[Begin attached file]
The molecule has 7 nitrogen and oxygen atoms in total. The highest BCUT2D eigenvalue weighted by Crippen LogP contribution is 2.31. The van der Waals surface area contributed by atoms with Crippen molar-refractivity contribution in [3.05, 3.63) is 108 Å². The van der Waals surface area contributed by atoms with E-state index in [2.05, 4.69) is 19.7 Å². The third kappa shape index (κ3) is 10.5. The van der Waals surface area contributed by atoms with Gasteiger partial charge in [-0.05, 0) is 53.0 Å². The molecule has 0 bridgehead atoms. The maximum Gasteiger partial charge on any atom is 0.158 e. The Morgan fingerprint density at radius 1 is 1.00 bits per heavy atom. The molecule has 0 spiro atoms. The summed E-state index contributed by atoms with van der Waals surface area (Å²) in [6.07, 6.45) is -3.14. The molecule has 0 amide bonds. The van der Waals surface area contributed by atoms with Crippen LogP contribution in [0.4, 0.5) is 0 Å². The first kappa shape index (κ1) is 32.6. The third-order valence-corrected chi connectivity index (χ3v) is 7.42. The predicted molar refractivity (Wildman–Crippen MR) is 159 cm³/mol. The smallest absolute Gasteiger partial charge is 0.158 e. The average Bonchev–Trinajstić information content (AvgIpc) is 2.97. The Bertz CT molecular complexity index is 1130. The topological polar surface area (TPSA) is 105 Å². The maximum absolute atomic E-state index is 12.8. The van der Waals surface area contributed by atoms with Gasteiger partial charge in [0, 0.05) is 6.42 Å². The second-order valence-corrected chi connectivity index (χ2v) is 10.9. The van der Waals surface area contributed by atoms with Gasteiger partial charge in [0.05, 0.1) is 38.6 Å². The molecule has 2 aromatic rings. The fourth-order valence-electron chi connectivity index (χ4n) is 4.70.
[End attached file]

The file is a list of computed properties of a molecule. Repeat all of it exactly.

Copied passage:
The molecule has 7 nitrogen and oxygen atoms in total. The highest BCUT2D eigenvalue weighted by Crippen LogP contribution is 2.31. The van der Waals surface area contributed by atoms with Crippen molar-refractivity contribution in [3.05, 3.63) is 108 Å². The van der Waals surface area contributed by atoms with E-state index in [2.05, 4.69) is 19.7 Å². The third kappa shape index (κ3) is 10.5. The van der Waals surface area contributed by atoms with Gasteiger partial charge in [-0.05, 0) is 53.0 Å². The molecule has 0 bridgehead atoms. The maximum Gasteiger partial charge on any atom is 0.158 e. The Morgan fingerprint density at radius 1 is 1.00 bits per heavy atom. The molecule has 0 spiro atoms. The summed E-state index contributed by atoms with van der Waals surface area (Å²) in [6.07, 6.45) is -3.14. The molecule has 0 amide bonds. The van der Waals surface area contributed by atoms with Crippen LogP contribution in [0.4, 0.5) is 0 Å². The first kappa shape index (κ1) is 32.6. The third-order valence-corrected chi connectivity index (χ3v) is 7.42. The predicted molar refractivity (Wildman–Crippen MR) is 159 cm³/mol. The smallest absolute Gasteiger partial charge is 0.158 e. The average Bonchev–Trinajstić information content (AvgIpc) is 2.97. The Bertz CT molecular complexity index is 1130. The topological polar surface area (TPSA) is 105 Å². The maximum absolute atomic E-state index is 12.8. The van der Waals surface area contributed by atoms with Gasteiger partial charge in [0, 0.05) is 6.42 Å². The second-order valence-corrected chi connectivity index (χ2v) is 10.9. The van der Waals surface area contributed by atoms with Gasteiger partial charge in [0.05, 0.1) is 38.6 Å². The molecule has 2 aromatic rings. The fourth-order valence-electron chi connectivity index (χ4n) is 4.70.